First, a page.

Holographic Adaptive Optics

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Air Force Office of Scientific Research-supported holographic, adaptive, optics research may help transform software into computer-free, electronics for unmanned aerial vehicles, high energy lasers and free-space optical communications that will enable each to run faster and more efficiently than before

“The current system for UAV imagery, lasers and optics is computer software driven, but the next phase is to replace that with an electronics system called High Altitude Large Optics,” he said. “Such a system would be orders of magnitude faster than anything else available, while being much more compact and lightweight.”

It is hoped that HALOS will become the standard in adaptive optics of the future. It may also create entirely new markets for sharper telescopes and camera images that will be used for military purposes.

Holographic Adaptive Optics (7 page paper from 2009)

For the last two decades adaptive optics has been used as a technique for correcting imaging applications and directed energy/laser targeting and laser communications systems affected by atmospheric turbulence. Typically these systems are bulky and limited to

The critical design/performance issues of the holographic adaptive optics system can be summarized as follows:
1. Speed: Using photon counting multi-pixel photon counter (MPPC) arrays we can achieve wavefront measurements limited only by the detector response. The closed-loop performance is thus limited only by the deformable mirror bandwidth which for some MEMS-based systems can be over 1kHz.

2. Computational overhead: The key significance of the holographic adaptive optics system is the removal of the need for computations to assess the wavefront phase error. In the closed-loop system shown above, the entire wavefront correction is achieved autonomously. This not only reduces the footprint and mass but greatly improves the ruggedness and usefulness. Furthermore, increasing the number of actuators has no affect on speed as in conventional devices, so this system has many applications in areas of extreme turbulence where D/ro can be very large.

3. Obscuration/Scintillation: Holographic AO utilizes a modal detection method, so unlike conventional zonal phase characterization, the system is virtually insensitive to obscuration or scintillation effects. Dramatic variations in intensity are all factored out when comparing the brightness of two spots because the measurement is based on the relative intensities rather than the absolute intensities.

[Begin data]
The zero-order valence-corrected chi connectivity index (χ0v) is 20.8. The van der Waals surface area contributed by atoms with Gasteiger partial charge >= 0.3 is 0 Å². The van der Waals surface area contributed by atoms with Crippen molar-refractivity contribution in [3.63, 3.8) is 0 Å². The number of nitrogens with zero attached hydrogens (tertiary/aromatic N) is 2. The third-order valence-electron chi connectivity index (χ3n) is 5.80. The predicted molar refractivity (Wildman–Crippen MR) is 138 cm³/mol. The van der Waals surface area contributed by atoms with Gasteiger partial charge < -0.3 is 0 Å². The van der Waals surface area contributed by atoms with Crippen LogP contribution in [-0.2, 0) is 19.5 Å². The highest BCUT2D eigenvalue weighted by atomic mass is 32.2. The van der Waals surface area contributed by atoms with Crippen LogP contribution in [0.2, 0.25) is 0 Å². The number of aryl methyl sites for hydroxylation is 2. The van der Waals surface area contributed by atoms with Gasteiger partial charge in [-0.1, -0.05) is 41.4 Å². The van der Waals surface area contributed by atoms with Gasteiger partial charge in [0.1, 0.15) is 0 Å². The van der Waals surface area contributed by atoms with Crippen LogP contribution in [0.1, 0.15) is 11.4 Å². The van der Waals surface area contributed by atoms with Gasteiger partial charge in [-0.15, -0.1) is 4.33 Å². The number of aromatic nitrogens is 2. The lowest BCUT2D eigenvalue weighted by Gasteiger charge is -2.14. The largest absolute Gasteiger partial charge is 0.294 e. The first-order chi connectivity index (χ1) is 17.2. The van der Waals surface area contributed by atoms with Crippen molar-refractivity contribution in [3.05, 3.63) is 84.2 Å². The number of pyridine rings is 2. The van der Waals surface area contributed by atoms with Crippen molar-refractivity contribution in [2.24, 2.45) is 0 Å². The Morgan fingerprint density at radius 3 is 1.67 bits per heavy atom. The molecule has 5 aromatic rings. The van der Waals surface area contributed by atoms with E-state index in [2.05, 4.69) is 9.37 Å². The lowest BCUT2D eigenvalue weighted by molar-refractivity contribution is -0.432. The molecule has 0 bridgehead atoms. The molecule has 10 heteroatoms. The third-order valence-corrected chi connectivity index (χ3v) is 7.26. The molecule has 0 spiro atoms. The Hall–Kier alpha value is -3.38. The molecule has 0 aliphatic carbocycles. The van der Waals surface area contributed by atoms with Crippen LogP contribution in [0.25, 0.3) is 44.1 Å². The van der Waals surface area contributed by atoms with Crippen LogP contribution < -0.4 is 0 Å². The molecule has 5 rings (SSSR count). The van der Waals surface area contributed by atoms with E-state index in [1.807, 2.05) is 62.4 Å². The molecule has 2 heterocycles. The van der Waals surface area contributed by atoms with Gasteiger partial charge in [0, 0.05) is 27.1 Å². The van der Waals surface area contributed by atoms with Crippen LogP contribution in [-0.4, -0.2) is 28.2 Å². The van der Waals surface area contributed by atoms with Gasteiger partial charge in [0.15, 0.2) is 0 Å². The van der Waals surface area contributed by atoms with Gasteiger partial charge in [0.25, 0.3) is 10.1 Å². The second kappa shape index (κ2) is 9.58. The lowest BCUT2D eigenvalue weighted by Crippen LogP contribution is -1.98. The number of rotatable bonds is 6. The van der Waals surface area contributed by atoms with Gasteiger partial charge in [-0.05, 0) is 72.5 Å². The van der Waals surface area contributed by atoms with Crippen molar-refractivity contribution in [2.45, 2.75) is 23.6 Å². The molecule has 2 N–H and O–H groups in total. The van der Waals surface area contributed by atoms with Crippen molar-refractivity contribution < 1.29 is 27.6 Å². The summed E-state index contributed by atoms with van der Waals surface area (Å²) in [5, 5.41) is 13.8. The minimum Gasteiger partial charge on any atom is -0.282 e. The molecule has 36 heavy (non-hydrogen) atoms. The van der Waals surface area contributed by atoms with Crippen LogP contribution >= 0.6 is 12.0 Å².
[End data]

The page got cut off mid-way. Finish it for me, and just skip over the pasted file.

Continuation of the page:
4. HEL operation: Holographic adaptive optics can be configured for both high power applications and infrared wavelengths. While IR holograms are less commonplace, several photopolymers can provide reasonably high efficiency. Of course, there is still the possibility of sensing at one wavelength (with a visible illuminating laser, say) and correcting for another. The only requirement would be the use of a dichroic beamsplitter in the set-up.

5. Other applications: The high speed and scintillation insensitivity of holographic AO makes it ideal for directed energy weaponry where a laser beam travels through fast-changing, highly turbulent airflows. Spin-off applications include lightweight, compact image correction systems for UAVs, free-space optical communications, eye surgery systems and intra-cavity laser correction.

We have presented a novel holographic adaptive optics system that uses a hologram to deconvolve a wavefront phase in terms of the precise response functions of actuators in the corrective deformable mirror. We have constructed a working closed-loop prototype with a CCD and software control. Ultimately, however, the system will be configured to operate autonomously without any computer in the loop with the appropriate detectors. Beyond the significant speeds achievable the system offers improvements over conventional Shack-Hartmann or curvaturebased AO systems in compactness, simplicity, ruggedness and insensitivity to scintillation.

Fast autonomous holographic adaptive optics (2010)

We present details of a MEMS-based holographic adaptive optics system. The modal wavefront sensing relies on measuring the intensity of focal spots using a multiplexed hologram and multi-pixel photon counter. The basis set for the sensing is a direct recording of the actuator responses in the deformable mirror. This allows us to directly control the wavefront correction in closed loop without need for any calculations or computer. The entire system is compact and lightweight and the limiting speed is set only by the dynamics of the deformable mirror and not the number of actuators

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